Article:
FIGS. 2A and 2B illustrate a side view and an end view, respectively, of the data input device 100 with an anchor 220 located on a panel section 215 in a plane perpendicular to the plane of the surface of the buttons 110, in accordance with an aspect of the present invention. The anchor 220 is shown as an indentation, but again, any type of anchor can be used. The anchor 220 stabilizes the user's hand while interacting with the buttons 110 by, for example, placing the user's thumb or non-thumb finger in the indentation. The anchor 220 has an indentation that is essentially circular and approximately the size of a user's fingertip, typically 0.5 inch to 0.75 inch in diameter, although the indentation may be elliptical. The panel section 215 is mounted proximate the keypad 105 to enable the user to reach the buttons 110 while stabilizing their hand with the anchor 220. Again, the average size of a typical user's hand is taken into account when mounting the panel sections 215 proximate the keypad 105.

FIGS. 3A and 3B illustrate a top view and a side view, respectively, of the data input device 100 in accordance with an aspect of the present invention, showing friction pads as anchors 320, 321, and 322 for stabilizing a user's hand. The descriptions of FIGS. 1A, 1B, 1C, 1D, 2A, and 2B apply to FIGS. 3A and 3B with the indentations being replaced with friction pads. The anchors 320, 321, and 322 can be any material that creates friction with the user's hand. In other words, when the user's hand is in contact with any one of the anchors 320, 321, and 322, there is a force tangential to the common boundary of the anchor 320, 321, or 322 and the user's hand that resists the motion or tendency to motion of the user's hand relative to the anchor 320, 321, or 322.

FIGS. 4A and 4B illustrate a top view and a side view, respectively, of the data input device 100 in accordance with an aspect of the present invention, showing protrusions as anchors 420, 421, and 422 for stabilizing a user's hand. The descriptions of FIGS. 1A, 1B, 1C, 1D, 2A and 2B apply to FIGS. 4A and 4B with the indentations being replaced with protrusions. The anchors 420, 421, and 422 can be any shape protrusion that provides stability for the user's hand. For example, the anchors 420, 421, and 422 can be straight protrusions that enable the heel of the user's hand and/or the user's fingers to rest against the anchors 420, 421, and 422. As another example, the anchors 420 and 422 can be hooks that enable the user's fingers to slide under the anchors 420 and 422, and the anchor 421 can be curved to more closely match the shape of the heel of the user's hand.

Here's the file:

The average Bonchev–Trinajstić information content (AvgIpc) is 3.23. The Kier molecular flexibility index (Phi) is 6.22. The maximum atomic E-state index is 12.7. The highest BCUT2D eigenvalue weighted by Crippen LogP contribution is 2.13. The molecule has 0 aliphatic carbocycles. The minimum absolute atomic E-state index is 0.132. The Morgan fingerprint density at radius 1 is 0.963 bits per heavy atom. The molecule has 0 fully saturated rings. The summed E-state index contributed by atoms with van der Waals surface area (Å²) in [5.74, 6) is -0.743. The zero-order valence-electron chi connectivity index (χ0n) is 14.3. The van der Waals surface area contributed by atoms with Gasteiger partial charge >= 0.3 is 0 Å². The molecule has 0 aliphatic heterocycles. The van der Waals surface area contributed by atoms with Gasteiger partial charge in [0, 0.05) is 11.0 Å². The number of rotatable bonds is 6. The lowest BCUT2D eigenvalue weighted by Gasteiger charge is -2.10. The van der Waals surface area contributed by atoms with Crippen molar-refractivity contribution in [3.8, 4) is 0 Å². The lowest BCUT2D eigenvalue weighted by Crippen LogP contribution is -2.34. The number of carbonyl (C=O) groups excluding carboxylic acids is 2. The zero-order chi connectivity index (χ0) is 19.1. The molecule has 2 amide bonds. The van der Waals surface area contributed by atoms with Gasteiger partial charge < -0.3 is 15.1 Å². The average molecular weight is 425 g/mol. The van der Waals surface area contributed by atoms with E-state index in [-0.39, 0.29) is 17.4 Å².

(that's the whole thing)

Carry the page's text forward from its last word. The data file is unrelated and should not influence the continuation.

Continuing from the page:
FIGS. 5A and 5B illustrate a top view and a side view, respectively, of the data input device 100 in accordance with an aspect of the present invention, showing a combination of indentations and protrusions as anchors 520, 521, and 522 for stabilizing a user's hand. The descriptions of FIGS. 1A, 1B, 1C, 1D, 2A and 2B apply to FIGS. 5A and 5B with the indentations being replaced with a combination of indentations and protrusions. The protrusions of anchors 520, 521, and 522 are proximate the indentations so that the heel of the user's hand and/or the user's fingers can rest in the indentations while the heel of the user's hand and/or the user's fingers rest against the protrusions. Anchors 520 and 522 have indentations that are essentially circular and approximately the size of a user's fingertip, typically 0.5 inch to 0.75 inch in diameter, although the indentations may be elliptical. Anchor 521 has an indentation that is approximately the size of the heel of a user's hand, typically essentially elliptical in shape, having major and minor axis dimensions of approximately 2.75 inches by 1 inch, respectively. The exact size of these anchors 520, 521, and 522 is not critical, however.

Although certain aspects of the invention have been described herein in conjunction with the appended drawings, those skilled in the art will appreciate that the scope of the invention is not so limited. Modifications in the selection, design, and arrangement of the various components and steps discussed herein may be made without departing from the scope of the invention as set forth in the appended claims.

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Classifications
U.S. Classification345/168, 345/173, 345/172
International ClassificationG06F3/02
Cooperative ClassificationG06F3/0202
European ClassificationG06F3/02A
Legal Events
DateCodeEventDescription
Apr 10, 2007FPExpired due to failure to pay maintenance fee
Effective date: 20070211
Feb 11, 2007LAPSLapse for failure to pay maintenance fees
Aug 30, 2006REMIMaintenance fee reminder mailed
Jan 28, 2000ASAssignment
Owner name: HONEYWELL INTERNATIONAL INC., NEW JERSEY
Free format text: ASSIGNMENT OF ASSIGNORS INTEREST;ASSIGNORS:HASSELBRING, ALAN J.;LITTLE, MICHAEL E.;REEL/FRAME:010861/0035
Effective date: 20000106
Owner name: HONEYWELL INTERNATIONAL INC. LAW DEPT. AB2 P.O. BO